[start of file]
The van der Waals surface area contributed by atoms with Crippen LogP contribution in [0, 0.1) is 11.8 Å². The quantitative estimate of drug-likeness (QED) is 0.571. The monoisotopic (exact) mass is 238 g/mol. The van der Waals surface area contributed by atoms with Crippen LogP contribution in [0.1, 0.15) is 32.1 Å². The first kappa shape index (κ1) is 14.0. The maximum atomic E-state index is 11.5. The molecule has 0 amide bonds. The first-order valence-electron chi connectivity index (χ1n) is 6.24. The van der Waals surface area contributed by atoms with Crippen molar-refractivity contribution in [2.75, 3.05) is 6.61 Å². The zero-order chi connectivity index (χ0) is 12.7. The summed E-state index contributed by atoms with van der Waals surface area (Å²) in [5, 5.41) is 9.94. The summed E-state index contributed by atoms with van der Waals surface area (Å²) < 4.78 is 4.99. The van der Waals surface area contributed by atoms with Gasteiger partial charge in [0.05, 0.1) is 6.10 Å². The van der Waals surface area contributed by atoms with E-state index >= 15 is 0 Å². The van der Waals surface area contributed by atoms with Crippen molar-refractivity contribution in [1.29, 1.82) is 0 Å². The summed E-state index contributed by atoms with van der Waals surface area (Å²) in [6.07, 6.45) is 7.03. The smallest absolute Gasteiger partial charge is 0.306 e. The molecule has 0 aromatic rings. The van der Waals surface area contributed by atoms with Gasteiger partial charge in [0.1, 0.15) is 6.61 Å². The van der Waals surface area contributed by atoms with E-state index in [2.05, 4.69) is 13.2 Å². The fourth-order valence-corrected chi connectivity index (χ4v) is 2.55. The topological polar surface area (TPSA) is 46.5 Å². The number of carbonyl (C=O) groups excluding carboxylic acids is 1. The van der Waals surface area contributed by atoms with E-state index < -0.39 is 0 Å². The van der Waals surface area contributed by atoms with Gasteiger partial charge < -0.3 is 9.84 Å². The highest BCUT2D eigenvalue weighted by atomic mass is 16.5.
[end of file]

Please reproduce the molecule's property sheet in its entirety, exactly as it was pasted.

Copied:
The van der Waals surface area contributed by atoms with Crippen LogP contribution in [0, 0.1) is 11.8 Å². The quantitative estimate of drug-likeness (QED) is 0.571. The monoisotopic (exact) mass is 238 g/mol. The van der Waals surface area contributed by atoms with Crippen LogP contribution in [0.1, 0.15) is 32.1 Å². The first kappa shape index (κ1) is 14.0. The maximum atomic E-state index is 11.5. The molecule has 0 amide bonds. The first-order valence-electron chi connectivity index (χ1n) is 6.24. The van der Waals surface area contributed by atoms with Crippen molar-refractivity contribution in [2.75, 3.05) is 6.61 Å². The zero-order chi connectivity index (χ0) is 12.7. The summed E-state index contributed by atoms with van der Waals surface area (Å²) in [5, 5.41) is 9.94. The summed E-state index contributed by atoms with van der Waals surface area (Å²) < 4.78 is 4.99. The van der Waals surface area contributed by atoms with Gasteiger partial charge in [0.05, 0.1) is 6.10 Å². The van der Waals surface area contributed by atoms with E-state index >= 15 is 0 Å². The van der Waals surface area contributed by atoms with Crippen molar-refractivity contribution in [1.29, 1.82) is 0 Å². The summed E-state index contributed by atoms with van der Waals surface area (Å²) in [6.07, 6.45) is 7.03. The smallest absolute Gasteiger partial charge is 0.306 e. The molecule has 0 aromatic rings. The van der Waals surface area contributed by atoms with Gasteiger partial charge in [0.1, 0.15) is 6.61 Å². The van der Waals surface area contributed by atoms with E-state index in [2.05, 4.69) is 13.2 Å². The fourth-order valence-corrected chi connectivity index (χ4v) is 2.55. The topological polar surface area (TPSA) is 46.5 Å². The number of carbonyl (C=O) groups excluding carboxylic acids is 1. The van der Waals surface area contributed by atoms with E-state index < -0.39 is 0 Å². The van der Waals surface area contributed by atoms with Gasteiger partial charge < -0.3 is 9.84 Å². The highest BCUT2D eigenvalue weighted by atomic mass is 16.5.